6. A tubular beam as defined in claim 5, and including the free edge portion of the inner leg, which is opposite to the inner leg having the shoulder, being formed as a narrow, lead flange that is bent at an acute angle relative to its leg, with the angle being predetermined to cause the adjacent outer leg to spring ouwardly sufficiently for entry of the lead flange and its leg into the outer channel after the shoulder and its leg are inserted within the channel with the shoulder fitted within the cover flange and while the shoudler and its inner channel are rotated relative the cover flange and outer channel for interfitting the two channels.
7. A tubular beam as defined in claim 5, and with the base of the inner channel being narrower than the base of the outer channel;
and with the inner leg that has a shoulder being formed with a step-like bend in cross-section, that is, with a step tread-like portion integrally bent from the inner channel base and extending generally parallel to the opposite inner leg and then integrally away from said opposite inner leg like a step riser-like portion and thereafter bent generally parallel to the opposite inner leg to form the corner-like shoulder.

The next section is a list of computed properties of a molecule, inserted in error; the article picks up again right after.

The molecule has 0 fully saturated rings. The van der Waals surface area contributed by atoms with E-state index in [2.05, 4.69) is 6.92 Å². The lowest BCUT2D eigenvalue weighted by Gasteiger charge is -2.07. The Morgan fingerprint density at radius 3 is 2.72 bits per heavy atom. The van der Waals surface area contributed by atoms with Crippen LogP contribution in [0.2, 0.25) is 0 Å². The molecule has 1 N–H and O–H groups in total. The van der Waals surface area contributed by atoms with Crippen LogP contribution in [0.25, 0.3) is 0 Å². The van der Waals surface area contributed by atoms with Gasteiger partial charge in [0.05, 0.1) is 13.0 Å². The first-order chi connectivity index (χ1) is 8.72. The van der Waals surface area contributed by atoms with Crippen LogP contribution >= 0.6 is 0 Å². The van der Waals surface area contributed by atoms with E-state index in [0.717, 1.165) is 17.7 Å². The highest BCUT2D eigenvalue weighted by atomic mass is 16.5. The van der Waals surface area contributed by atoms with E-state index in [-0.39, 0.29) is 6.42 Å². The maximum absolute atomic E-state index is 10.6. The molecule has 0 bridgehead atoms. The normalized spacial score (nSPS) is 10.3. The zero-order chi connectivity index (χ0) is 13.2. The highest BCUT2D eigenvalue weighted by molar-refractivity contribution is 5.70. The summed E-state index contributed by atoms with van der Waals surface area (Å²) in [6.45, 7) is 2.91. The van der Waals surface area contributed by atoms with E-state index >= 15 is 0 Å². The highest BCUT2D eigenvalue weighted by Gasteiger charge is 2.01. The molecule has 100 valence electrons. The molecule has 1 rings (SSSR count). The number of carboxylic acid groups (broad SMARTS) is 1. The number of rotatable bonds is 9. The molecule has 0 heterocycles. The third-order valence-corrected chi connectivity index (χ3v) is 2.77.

8. A tubular beam as defined in claim 7, and including said riser-like portion being bent to form a lower portion that is approximately coplanar with the outer leg cover flange, and an upper portion which is inwardly offset relative to, and engaged with, the cover flange, so that the cover flange together with said lower portion forms a generally flat step riser-like shape.